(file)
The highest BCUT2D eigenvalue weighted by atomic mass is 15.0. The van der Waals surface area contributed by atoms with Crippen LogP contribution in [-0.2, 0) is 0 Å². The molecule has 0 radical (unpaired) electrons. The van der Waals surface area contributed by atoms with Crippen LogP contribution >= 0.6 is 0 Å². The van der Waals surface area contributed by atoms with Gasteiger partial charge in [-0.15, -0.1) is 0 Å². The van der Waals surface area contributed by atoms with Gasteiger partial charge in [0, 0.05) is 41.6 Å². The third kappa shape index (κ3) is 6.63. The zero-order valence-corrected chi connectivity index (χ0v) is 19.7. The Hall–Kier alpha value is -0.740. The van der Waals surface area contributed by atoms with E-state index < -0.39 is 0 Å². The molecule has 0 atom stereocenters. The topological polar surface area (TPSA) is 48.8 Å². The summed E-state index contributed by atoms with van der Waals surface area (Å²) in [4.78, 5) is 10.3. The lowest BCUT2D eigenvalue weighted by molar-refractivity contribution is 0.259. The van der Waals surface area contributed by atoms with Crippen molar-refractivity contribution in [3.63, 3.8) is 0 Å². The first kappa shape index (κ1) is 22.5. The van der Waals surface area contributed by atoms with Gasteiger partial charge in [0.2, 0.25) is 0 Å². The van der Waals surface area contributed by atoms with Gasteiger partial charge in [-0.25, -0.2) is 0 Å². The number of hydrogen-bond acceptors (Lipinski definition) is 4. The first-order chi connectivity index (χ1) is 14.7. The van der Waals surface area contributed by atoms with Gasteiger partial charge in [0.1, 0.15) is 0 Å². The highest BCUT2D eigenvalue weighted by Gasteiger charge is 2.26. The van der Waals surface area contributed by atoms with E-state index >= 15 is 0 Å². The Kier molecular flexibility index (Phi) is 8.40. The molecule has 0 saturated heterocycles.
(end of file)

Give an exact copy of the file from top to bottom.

The highest BCUT2D eigenvalue weighted by atomic mass is 15.0. The van der Waals surface area contributed by atoms with Crippen LogP contribution in [-0.2, 0) is 0 Å². The molecule has 0 radical (unpaired) electrons. The van der Waals surface area contributed by atoms with Crippen LogP contribution >= 0.6 is 0 Å². The van der Waals surface area contributed by atoms with Gasteiger partial charge in [-0.15, -0.1) is 0 Å². The van der Waals surface area contributed by atoms with Gasteiger partial charge in [0, 0.05) is 41.6 Å². The third kappa shape index (κ3) is 6.63. The zero-order valence-corrected chi connectivity index (χ0v) is 19.7. The Hall–Kier alpha value is -0.740. The van der Waals surface area contributed by atoms with E-state index < -0.39 is 0 Å². The molecule has 0 atom stereocenters. The topological polar surface area (TPSA) is 48.8 Å². The summed E-state index contributed by atoms with van der Waals surface area (Å²) in [4.78, 5) is 10.3. The lowest BCUT2D eigenvalue weighted by molar-refractivity contribution is 0.259. The van der Waals surface area contributed by atoms with Crippen molar-refractivity contribution in [3.63, 3.8) is 0 Å². The first kappa shape index (κ1) is 22.5. The van der Waals surface area contributed by atoms with Gasteiger partial charge in [0.2, 0.25) is 0 Å². The van der Waals surface area contributed by atoms with Gasteiger partial charge in [-0.25, -0.2) is 0 Å². The number of hydrogen-bond acceptors (Lipinski definition) is 4. The first-order chi connectivity index (χ1) is 14.7. The van der Waals surface area contributed by atoms with Gasteiger partial charge in [0.1, 0.15) is 0 Å². The highest BCUT2D eigenvalue weighted by Gasteiger charge is 2.26. The van der Waals surface area contributed by atoms with E-state index >= 15 is 0 Å². The Kier molecular flexibility index (Phi) is 8.40. The molecule has 0 saturated heterocycles.